Ditch Performance Reviews? How About Learn to do Them Well?

Few activities in a workplace polarize like performance reviews. Some see them as subjective and ungrounded, one-sided and boss-dominated and something we should do away with entirely, an opinion put forth most recently in a Wall Street Journal article. Others find them an invaluable tool to develop employees and move the company forward.

Our view? Yes, performance reviews can be dysfunctional, but they need not be. Research has suggested that in two-thirds of cases, performance feedback elicits improved performance. Not only can reviews help employees recognize their strengths and developmental needs, but, if done well, can boost their motivation. Should we abandon performance reviews? Absolutely not. Should we learn how to do them well? Absolutely.

To learn to conduct performance reviews well, you need to know the key reasons they are so challenging, frustrating, and yes, generally disliked. Then you need the tools ā€” specific suggestions for both appraisers and appraisees ā€” to overcome these challenges and conduct an effective review. Based on decades of scientific research and our own field research on the role of feedback in leadership development, we’ve identified the following key challenges and solutions to the performance review dilemma.

The three challenges:

1. Cognitive bias. A central cognitive bias is the fundamental attribution error, wherein we attribute success to our own traits and abilities, and blame failures on external circumstances. Thus, you may think, “I led project A to successful completion by being entrepreneurial in finding the required inputs, but project B failed because we lacked an executive champion and enough resources.” This attribution, however, reverses when we think of others.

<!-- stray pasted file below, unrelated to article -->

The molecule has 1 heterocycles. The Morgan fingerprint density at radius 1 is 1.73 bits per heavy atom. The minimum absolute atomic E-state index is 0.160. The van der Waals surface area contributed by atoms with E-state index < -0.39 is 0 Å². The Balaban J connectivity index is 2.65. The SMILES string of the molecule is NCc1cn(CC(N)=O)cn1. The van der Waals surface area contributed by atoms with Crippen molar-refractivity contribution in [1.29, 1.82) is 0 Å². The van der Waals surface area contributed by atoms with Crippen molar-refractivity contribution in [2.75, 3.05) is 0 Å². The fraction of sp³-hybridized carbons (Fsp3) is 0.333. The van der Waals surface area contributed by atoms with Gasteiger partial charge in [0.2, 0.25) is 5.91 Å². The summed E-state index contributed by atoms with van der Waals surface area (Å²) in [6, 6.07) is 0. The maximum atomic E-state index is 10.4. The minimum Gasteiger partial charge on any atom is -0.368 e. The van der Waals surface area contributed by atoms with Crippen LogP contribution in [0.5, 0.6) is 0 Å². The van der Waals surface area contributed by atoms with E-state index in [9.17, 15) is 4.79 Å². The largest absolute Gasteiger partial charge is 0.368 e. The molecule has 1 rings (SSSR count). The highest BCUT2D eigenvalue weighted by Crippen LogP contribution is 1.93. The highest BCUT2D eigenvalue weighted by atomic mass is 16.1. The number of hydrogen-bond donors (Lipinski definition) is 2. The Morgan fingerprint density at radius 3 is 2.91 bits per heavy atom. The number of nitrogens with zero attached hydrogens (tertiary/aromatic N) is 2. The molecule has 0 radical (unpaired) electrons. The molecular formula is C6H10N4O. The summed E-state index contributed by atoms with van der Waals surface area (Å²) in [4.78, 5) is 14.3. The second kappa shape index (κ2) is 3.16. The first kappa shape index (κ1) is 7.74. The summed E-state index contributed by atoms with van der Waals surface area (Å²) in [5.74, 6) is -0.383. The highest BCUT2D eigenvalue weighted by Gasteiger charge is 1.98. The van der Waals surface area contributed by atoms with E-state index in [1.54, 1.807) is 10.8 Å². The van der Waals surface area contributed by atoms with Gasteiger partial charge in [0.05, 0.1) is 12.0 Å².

2. Sugarcoating the negative. We all want to be liked, and delivering negative information straight-on runs counter to this desire. Such sugarcoating, however, distorts the very nature of feedback, making it difficult for appraisees to properly adjust their behavior. Appraisers can also fall prey to the illusion of transparency when they believe that their thoughts and assessments are absolutely clear to the appraisee, while in reality they are not. Appraisees, in turn, risk the overconfidence bias. In other words, we generally think we are better than we really are.

3. Lack of preparation. For an effective performance review, both should have a full record of the employee’s activities. If you lack those records, research shows you will base your evaluations on the most recent or salient events, which are more readily retrievable from memory. The odds of such an evaluation being comprehensive and unbiased are quite low.

So those are the biggest and most-consistent challenges to performance reviews. So how can you do them well? We’ve identified four key things to remember.

1. Create an open, two-way dialogue. This responsibility lies with both the appraiser and the appraisee. As an appraiser, you can open the review by asking, “So, Lisa, how do you think you are doing?” In a manager-subordinate appraisal, giving the subordinate the initiative at the outset could be important in leveling the playing field and ensuring an open communication process. It is Lisa’s responsibility, however, to come prepared to engage in such discussion. She should have a summary of the projects, tasks, and initiatives in which she was involved and be prepared to discuss her performance. Remember that performance reviews are not just the times when you mindlessly endure others’ evaluating you. It is foremost an opportunity for you to reflect on both performance and potential and emerge a better employee. As a manager, you can help Lisa better prepare for this discussion by asking her to fill out some variant of a performance self-assessment form.